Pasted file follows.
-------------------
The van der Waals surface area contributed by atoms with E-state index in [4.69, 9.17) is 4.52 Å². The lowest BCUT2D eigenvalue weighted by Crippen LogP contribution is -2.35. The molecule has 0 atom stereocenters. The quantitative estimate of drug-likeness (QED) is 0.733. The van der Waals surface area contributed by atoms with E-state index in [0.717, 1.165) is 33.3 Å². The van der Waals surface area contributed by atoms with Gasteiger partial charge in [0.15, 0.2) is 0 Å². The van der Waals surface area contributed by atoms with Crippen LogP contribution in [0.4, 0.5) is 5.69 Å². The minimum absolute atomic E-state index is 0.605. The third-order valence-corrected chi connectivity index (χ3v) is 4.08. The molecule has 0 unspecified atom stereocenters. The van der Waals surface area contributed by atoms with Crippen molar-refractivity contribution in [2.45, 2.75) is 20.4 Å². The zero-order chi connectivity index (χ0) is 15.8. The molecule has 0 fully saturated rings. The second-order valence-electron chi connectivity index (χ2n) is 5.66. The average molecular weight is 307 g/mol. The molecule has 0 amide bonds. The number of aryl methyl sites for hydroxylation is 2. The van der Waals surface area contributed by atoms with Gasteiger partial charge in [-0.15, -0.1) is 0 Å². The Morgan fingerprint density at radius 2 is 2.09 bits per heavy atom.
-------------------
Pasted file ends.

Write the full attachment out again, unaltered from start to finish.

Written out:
The van der Waals surface area contributed by atoms with E-state index in [4.69, 9.17) is 4.52 Å². The lowest BCUT2D eigenvalue weighted by Crippen LogP contribution is -2.35. The molecule has 0 atom stereocenters. The quantitative estimate of drug-likeness (QED) is 0.733. The van der Waals surface area contributed by atoms with E-state index in [0.717, 1.165) is 33.3 Å². The van der Waals surface area contributed by atoms with Gasteiger partial charge in [0.15, 0.2) is 0 Å². The van der Waals surface area contributed by atoms with Crippen LogP contribution in [0.4, 0.5) is 5.69 Å². The minimum absolute atomic E-state index is 0.605. The third-order valence-corrected chi connectivity index (χ3v) is 4.08. The molecule has 0 unspecified atom stereocenters. The van der Waals surface area contributed by atoms with Crippen molar-refractivity contribution in [2.45, 2.75) is 20.4 Å². The zero-order chi connectivity index (χ0) is 15.8. The molecule has 0 fully saturated rings. The second-order valence-electron chi connectivity index (χ2n) is 5.66. The average molecular weight is 307 g/mol. The molecule has 0 amide bonds. The number of aryl methyl sites for hydroxylation is 2. The van der Waals surface area contributed by atoms with Gasteiger partial charge in [-0.15, -0.1) is 0 Å². The Morgan fingerprint density at radius 2 is 2.09 bits per heavy atom.